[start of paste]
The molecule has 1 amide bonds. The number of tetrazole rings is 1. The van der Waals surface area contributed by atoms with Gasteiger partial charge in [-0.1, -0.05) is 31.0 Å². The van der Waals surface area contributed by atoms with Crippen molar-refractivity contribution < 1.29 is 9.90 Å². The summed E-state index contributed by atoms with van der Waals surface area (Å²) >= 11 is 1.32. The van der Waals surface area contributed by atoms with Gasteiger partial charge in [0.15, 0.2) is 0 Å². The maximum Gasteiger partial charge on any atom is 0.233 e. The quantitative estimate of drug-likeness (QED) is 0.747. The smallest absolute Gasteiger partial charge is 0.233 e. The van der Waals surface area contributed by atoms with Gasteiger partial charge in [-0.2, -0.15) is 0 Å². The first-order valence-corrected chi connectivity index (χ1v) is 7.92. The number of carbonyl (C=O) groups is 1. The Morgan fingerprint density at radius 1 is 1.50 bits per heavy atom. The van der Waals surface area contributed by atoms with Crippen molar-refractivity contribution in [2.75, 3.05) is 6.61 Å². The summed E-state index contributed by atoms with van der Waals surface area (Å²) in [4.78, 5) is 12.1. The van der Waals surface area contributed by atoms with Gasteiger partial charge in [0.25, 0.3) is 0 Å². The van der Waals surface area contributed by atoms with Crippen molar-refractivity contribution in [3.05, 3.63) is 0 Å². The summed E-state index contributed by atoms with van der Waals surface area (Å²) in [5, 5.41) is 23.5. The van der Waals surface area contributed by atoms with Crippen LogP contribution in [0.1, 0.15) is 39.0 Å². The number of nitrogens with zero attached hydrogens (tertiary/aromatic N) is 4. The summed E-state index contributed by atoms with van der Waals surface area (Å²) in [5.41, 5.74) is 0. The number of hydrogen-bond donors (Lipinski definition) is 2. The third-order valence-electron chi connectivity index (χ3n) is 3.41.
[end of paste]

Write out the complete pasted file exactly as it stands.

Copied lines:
The molecule has 1 amide bonds. The number of tetrazole rings is 1. The van der Waals surface area contributed by atoms with Gasteiger partial charge in [-0.1, -0.05) is 31.0 Å². The van der Waals surface area contributed by atoms with Crippen molar-refractivity contribution < 1.29 is 9.90 Å². The summed E-state index contributed by atoms with van der Waals surface area (Å²) >= 11 is 1.32. The van der Waals surface area contributed by atoms with Gasteiger partial charge in [0.15, 0.2) is 0 Å². The maximum Gasteiger partial charge on any atom is 0.233 e. The quantitative estimate of drug-likeness (QED) is 0.747. The smallest absolute Gasteiger partial charge is 0.233 e. The van der Waals surface area contributed by atoms with Gasteiger partial charge in [-0.2, -0.15) is 0 Å². The first-order valence-corrected chi connectivity index (χ1v) is 7.92. The number of carbonyl (C=O) groups is 1. The Morgan fingerprint density at radius 1 is 1.50 bits per heavy atom. The van der Waals surface area contributed by atoms with Crippen molar-refractivity contribution in [2.75, 3.05) is 6.61 Å². The summed E-state index contributed by atoms with van der Waals surface area (Å²) in [4.78, 5) is 12.1. The van der Waals surface area contributed by atoms with Gasteiger partial charge in [0.25, 0.3) is 0 Å². The van der Waals surface area contributed by atoms with Crippen molar-refractivity contribution in [3.05, 3.63) is 0 Å². The summed E-state index contributed by atoms with van der Waals surface area (Å²) in [5, 5.41) is 23.5. The van der Waals surface area contributed by atoms with Crippen LogP contribution in [0.1, 0.15) is 39.0 Å². The number of nitrogens with zero attached hydrogens (tertiary/aromatic N) is 4. The summed E-state index contributed by atoms with van der Waals surface area (Å²) in [5.41, 5.74) is 0. The number of hydrogen-bond donors (Lipinski definition) is 2. The third-order valence-electron chi connectivity index (χ3n) is 3.41.